Meditation is a relatively easy and completely free activity that has an incredible effect on your moods, anxiety, and stress levels. I discovered this about a decade ago, during a challenging summer when I was really depressed and randomly picked up a few books on Buddhism and meditation to read.
A few years later, I found this wonderful meditation group on my university campus that I went to once a week. I had never received guided meditation before, and being in a relaxed atmosphere gave me a lot of positive space to grow my meditation practice.
Over the years since then, I kept up my meditation practice, until I moved to another state three years ago. Prior to that move, my practice had definitely been faltering. I had swung into another deep depression, and whenever I’m feeling that way I have trouble motivating myself to do even small tasks.
Meditation has been on my mind a lot recently because my mental health these past two or three months has been terrible. Even with anti-depressants and bipolar medication that is helping more than anything else I’ve taken, the stress of my job combined with general life stuff has had me feeling unmotivated and deeply unhappy.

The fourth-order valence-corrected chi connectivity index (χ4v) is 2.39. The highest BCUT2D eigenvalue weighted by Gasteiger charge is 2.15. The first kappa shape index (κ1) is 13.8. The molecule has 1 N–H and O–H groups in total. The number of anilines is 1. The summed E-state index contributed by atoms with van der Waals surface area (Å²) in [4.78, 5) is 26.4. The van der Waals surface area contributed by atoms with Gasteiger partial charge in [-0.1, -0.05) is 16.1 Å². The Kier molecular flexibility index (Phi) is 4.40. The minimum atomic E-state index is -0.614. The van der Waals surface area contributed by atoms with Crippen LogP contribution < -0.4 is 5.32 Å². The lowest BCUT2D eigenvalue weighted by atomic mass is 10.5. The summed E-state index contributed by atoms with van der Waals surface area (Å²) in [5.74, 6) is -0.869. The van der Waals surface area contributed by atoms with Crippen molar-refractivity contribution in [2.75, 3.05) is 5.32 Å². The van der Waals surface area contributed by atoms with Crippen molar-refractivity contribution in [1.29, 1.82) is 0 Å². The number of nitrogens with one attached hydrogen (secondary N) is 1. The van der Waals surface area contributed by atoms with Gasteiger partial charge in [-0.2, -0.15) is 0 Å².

Which is why I’ve started meditating again. I wish I had never stopped, but it’s interesting to see how different my mind is during periods when I’ve meditated than when I haven’t. During long periods when I forgo meditation, I find that it takes less provocation to set off a panic attack or wild mood swings. However, when I meditate regularly, even when it’s just fifteen minutes a day, it’s obvious that I’m handling stress better, have more patience, and find myself having fewer high-anxiety days.
There are so many different ways to meditate, and how you meditate really comes down to what you get the most benefit from. I tend to focus mainly on mindfulness meditation, where I simply follow my breath. I’ve also used walking as a form of meditation, although that’s no longer possible where I live. Some people prefer guided meditation or meditating on an idea or feeling. There’s religious-based meditation and even people who use music or sports (such as running) to give them feelings similar to meditation.
Essentially, there’s no right or wrong way to meditate.
Today, I want to give you guys a quick lesson on how I meditate. It’s very simple, although it isn’t always easy. The instructions below will lay out the basics for you, and I’ve provided some additional tips and advice afterward.
A Simple Mindfulness Meditation Guide
First, start by finding a comfortable, quiet place to sit. It doesn’t have to be anywhere fancy, I usually meditate on my couch or floor. You can do it outside if you want, or in your bed. Just make yourself comfortable.
Set a timer for however long you want to meditate. I usually aim for 10-15 minutes per session, but you can do as little as five minutes or as much as an hour (or more). When you’re first starting out, I recommend keeping it to just 5-10 minutes, and then gradually increasing the time as you get more comfortable.